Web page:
The reason the Insight looks like the Prius, is thought to largely relate to Honda’s frustration at the relative lack of sales success of the previous Civic hybrid. This car looked a lot like the regular Civic, and it is thought that many would-be customers therefore bought a Prius instead – because they wanted to be perceived as green.

MPGomatic: While the 2010 Prius’ exterior design changes aren’t earth-shattering, the interior appears to be greatly improved. Hybrid sales have slumped with the drop in oil prices. Could the 2010 model’s warmed up interior be a motivating factor in reigniting interest? Will repeat buyers be lured back into the showroom?

Joe: That’s a really good question. Essentially, I can’t see a new higher quality interior, coupled with a slightly more aggressive exterior, pushing Prius sales – for now. Hybrid sales have clearly fallen off due to falling gas prices – and while I’d bet the new Prius will give sales a bit of a lift, I don’t think we will see the likes of summer 2008′s goings on (waiting lists for the Prius, and new Prius selling for more than list price) until gas prices go back up.

The new interior is clearly a step up from the old one, and a much nicer place to sit, but way behind anything from – say – Audi. I’ll be watching to see whether this conservative new Prius design means the car starts to lose ground in the market. It’s just a thought, but the Prius is – or will shortly be – attacked from both sides. The Insight should be much cheaper if you want a regular Hybrid, and if the Volt does arrive in just over a year (and it’s a big if) – who would bet against that becoming the next green ‘star’ car? – one that Hollywood a-listers and image/eco-conscious buyers alike, will see as the latest green must-have.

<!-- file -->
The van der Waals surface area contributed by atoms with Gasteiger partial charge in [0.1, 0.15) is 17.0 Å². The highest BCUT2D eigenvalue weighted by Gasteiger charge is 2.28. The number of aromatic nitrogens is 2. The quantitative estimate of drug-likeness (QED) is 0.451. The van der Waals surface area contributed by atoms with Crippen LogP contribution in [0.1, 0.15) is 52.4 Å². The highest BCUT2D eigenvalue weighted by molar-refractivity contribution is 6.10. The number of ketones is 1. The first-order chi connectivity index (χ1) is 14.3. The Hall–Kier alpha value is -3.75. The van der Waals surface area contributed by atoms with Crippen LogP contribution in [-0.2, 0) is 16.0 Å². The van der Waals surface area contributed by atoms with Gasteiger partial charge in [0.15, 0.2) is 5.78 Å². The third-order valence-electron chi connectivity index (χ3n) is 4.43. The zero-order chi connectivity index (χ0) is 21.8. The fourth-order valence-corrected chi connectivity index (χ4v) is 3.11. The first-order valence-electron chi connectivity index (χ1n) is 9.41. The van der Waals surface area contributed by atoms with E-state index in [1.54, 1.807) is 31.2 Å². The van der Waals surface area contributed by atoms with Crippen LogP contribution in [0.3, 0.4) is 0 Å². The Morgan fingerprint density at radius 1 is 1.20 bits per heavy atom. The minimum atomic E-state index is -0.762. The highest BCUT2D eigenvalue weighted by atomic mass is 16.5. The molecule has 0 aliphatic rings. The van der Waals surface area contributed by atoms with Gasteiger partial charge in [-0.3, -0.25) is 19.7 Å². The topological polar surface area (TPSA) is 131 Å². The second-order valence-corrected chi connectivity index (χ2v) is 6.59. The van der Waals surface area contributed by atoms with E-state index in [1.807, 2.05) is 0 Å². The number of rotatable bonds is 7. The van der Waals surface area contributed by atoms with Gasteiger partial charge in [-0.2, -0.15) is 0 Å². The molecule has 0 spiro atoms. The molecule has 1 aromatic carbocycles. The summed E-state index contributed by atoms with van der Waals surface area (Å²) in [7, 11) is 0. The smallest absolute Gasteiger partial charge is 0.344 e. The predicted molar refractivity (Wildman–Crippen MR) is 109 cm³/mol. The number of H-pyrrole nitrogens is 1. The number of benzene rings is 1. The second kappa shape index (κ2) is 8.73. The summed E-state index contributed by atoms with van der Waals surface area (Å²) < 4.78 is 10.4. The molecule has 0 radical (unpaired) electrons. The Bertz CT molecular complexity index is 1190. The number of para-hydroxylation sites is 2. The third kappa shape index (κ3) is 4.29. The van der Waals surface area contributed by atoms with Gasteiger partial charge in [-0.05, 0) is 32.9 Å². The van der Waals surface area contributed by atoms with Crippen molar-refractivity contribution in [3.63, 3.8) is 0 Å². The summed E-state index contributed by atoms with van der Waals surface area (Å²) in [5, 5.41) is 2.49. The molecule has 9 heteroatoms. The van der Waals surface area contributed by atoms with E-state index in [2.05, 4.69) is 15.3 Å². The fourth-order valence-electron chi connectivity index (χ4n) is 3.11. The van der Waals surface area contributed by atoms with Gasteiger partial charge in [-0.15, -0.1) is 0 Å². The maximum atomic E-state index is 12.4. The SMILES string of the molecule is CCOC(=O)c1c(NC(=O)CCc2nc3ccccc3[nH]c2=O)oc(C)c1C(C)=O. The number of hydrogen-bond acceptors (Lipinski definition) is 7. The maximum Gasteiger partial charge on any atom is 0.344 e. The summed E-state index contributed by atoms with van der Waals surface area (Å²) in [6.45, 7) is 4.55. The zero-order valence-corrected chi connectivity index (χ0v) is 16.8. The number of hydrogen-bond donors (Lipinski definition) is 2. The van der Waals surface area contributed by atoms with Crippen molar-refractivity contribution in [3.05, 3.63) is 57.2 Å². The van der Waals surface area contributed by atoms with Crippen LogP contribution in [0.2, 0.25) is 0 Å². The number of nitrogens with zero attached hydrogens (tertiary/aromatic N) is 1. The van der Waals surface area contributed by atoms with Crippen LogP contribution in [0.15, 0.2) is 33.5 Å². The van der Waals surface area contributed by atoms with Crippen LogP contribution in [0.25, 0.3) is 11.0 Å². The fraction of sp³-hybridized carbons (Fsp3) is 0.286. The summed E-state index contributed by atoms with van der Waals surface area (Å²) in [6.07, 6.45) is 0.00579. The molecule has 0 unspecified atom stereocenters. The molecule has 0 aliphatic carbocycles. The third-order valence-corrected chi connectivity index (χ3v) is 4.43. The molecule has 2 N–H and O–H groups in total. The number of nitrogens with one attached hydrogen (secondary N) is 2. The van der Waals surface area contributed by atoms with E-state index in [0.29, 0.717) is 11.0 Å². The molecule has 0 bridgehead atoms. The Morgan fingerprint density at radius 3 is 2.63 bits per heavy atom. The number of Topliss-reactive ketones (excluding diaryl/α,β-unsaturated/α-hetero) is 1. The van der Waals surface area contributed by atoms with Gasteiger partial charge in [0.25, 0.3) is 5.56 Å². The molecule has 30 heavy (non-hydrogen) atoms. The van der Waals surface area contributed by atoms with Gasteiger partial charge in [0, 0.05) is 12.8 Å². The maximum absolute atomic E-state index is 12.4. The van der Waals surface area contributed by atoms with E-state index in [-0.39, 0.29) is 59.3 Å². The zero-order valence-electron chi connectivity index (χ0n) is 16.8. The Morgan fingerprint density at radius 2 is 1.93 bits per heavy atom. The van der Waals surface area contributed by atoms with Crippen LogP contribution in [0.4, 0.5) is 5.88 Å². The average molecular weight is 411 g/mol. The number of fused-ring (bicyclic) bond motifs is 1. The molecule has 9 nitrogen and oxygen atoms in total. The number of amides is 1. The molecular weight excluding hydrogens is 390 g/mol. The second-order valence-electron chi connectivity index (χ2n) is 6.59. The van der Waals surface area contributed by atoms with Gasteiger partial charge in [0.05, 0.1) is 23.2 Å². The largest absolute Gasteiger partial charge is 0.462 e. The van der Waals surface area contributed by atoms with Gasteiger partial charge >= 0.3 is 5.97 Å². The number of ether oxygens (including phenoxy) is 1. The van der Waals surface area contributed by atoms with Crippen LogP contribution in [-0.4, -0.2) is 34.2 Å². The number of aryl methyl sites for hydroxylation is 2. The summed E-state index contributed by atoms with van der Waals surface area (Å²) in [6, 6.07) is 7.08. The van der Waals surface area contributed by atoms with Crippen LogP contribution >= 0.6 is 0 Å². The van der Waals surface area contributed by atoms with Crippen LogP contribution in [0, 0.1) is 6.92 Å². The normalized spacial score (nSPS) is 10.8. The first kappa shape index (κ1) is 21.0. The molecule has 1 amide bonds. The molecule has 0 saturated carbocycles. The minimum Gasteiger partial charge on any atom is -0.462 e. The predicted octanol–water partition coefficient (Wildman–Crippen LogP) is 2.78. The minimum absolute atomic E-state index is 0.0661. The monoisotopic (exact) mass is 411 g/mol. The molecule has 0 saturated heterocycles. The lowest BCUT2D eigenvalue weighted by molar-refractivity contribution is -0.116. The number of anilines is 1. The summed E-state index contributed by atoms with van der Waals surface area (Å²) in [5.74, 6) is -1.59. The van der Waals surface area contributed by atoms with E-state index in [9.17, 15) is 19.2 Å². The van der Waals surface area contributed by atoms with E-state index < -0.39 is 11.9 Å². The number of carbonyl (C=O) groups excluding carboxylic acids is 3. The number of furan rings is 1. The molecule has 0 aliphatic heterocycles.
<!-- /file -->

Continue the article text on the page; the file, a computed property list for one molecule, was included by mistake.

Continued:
MPGomatic: The partnership between Ford and Smith Electric appears to have beared instant fruit, with the Ford Tourneo Connect electric van. It’s clear that they’re betting big. How would you see these vehicles being used in urban settings?

Joe: We ran a piece on our site about this a couple of weeks back – I personally think it’s a fantastic idea: http://movementbureau.blogs.com/projects/2009/02/whitevan-man-to-jump-start-fords-ev-programme.html In Europe we’re already used to seeing these small types of delivery vans all over our cities. In fact they almost provide a delivery backbone for us – I’ve always said they’re the European equivalent of the US pick-up truck. ‘Electrifiying’ the delivery van makes sense because in its role, it rarely covers more than 100 miles per day, which should be within the range of an EV. Also, they’re often bought be fleets. So car company’s aren’t going to come up against the kind of ‘range anxiety’ that they would with the average person who is buying a car.

In urban environments, these vehicles are going to be covering 50-100 miles a day, in stop-start traffic, and making multiple stops at different locations which are a few miles apart. In Europe, we currently use them to haul small amounts of equipment, or work crews – these vans are owned by city centre stores, telecoms companies, wine merchants, postal and delivery firms, etc. I’d see them being used for similar purposes in US cities… Ultimately, I don’t think enough has been made of this idea yet. It’s a really big land mark – some of the guys who’ve been working on the electric sports car start ups in California have long been saying this area was a huge potential market for EVs. It’s great to see Ford and Smith jumping into it.